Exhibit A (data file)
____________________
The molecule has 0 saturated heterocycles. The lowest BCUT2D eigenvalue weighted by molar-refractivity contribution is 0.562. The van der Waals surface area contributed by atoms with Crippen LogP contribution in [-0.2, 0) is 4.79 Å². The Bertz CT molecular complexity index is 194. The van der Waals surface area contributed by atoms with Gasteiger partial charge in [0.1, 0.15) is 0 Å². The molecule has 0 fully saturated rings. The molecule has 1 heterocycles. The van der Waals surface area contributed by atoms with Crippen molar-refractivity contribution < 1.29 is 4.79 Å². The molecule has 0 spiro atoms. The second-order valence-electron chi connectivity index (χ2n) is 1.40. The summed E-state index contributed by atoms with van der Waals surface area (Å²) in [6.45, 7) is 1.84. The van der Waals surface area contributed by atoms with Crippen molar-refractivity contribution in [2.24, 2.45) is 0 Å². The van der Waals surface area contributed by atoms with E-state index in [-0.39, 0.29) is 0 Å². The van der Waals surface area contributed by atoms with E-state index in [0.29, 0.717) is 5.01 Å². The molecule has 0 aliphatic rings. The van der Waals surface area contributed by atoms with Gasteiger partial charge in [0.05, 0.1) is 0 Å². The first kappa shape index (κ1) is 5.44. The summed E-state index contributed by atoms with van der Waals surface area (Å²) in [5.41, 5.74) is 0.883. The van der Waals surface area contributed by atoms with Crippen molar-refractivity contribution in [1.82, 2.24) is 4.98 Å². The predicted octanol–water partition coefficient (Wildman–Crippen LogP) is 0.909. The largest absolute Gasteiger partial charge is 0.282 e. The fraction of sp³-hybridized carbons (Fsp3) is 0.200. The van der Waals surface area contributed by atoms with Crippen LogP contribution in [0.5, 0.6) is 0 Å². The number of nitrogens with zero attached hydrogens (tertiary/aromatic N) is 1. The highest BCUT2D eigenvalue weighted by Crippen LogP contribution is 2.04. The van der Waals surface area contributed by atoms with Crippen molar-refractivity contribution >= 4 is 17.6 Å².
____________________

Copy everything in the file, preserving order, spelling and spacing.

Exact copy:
The molecule has 0 saturated heterocycles. The lowest BCUT2D eigenvalue weighted by molar-refractivity contribution is 0.562. The van der Waals surface area contributed by atoms with Crippen LogP contribution in [-0.2, 0) is 4.79 Å². The Bertz CT molecular complexity index is 194. The van der Waals surface area contributed by atoms with Gasteiger partial charge in [0.1, 0.15) is 0 Å². The molecule has 0 fully saturated rings. The molecule has 1 heterocycles. The van der Waals surface area contributed by atoms with Crippen molar-refractivity contribution < 1.29 is 4.79 Å². The molecule has 0 spiro atoms. The second-order valence-electron chi connectivity index (χ2n) is 1.40. The summed E-state index contributed by atoms with van der Waals surface area (Å²) in [6.45, 7) is 1.84. The van der Waals surface area contributed by atoms with Crippen molar-refractivity contribution in [2.24, 2.45) is 0 Å². The van der Waals surface area contributed by atoms with E-state index in [-0.39, 0.29) is 0 Å². The van der Waals surface area contributed by atoms with E-state index in [0.29, 0.717) is 5.01 Å². The molecule has 0 aliphatic rings. The van der Waals surface area contributed by atoms with Gasteiger partial charge in [0.05, 0.1) is 0 Å². The first kappa shape index (κ1) is 5.44. The summed E-state index contributed by atoms with van der Waals surface area (Å²) in [5.41, 5.74) is 0.883. The van der Waals surface area contributed by atoms with Crippen molar-refractivity contribution in [1.82, 2.24) is 4.98 Å². The predicted octanol–water partition coefficient (Wildman–Crippen LogP) is 0.909. The largest absolute Gasteiger partial charge is 0.282 e. The fraction of sp³-hybridized carbons (Fsp3) is 0.200. The van der Waals surface area contributed by atoms with Crippen LogP contribution in [0.5, 0.6) is 0 Å². The number of nitrogens with zero attached hydrogens (tertiary/aromatic N) is 1. The highest BCUT2D eigenvalue weighted by Crippen LogP contribution is 2.04. The van der Waals surface area contributed by atoms with Crippen molar-refractivity contribution >= 4 is 17.6 Å².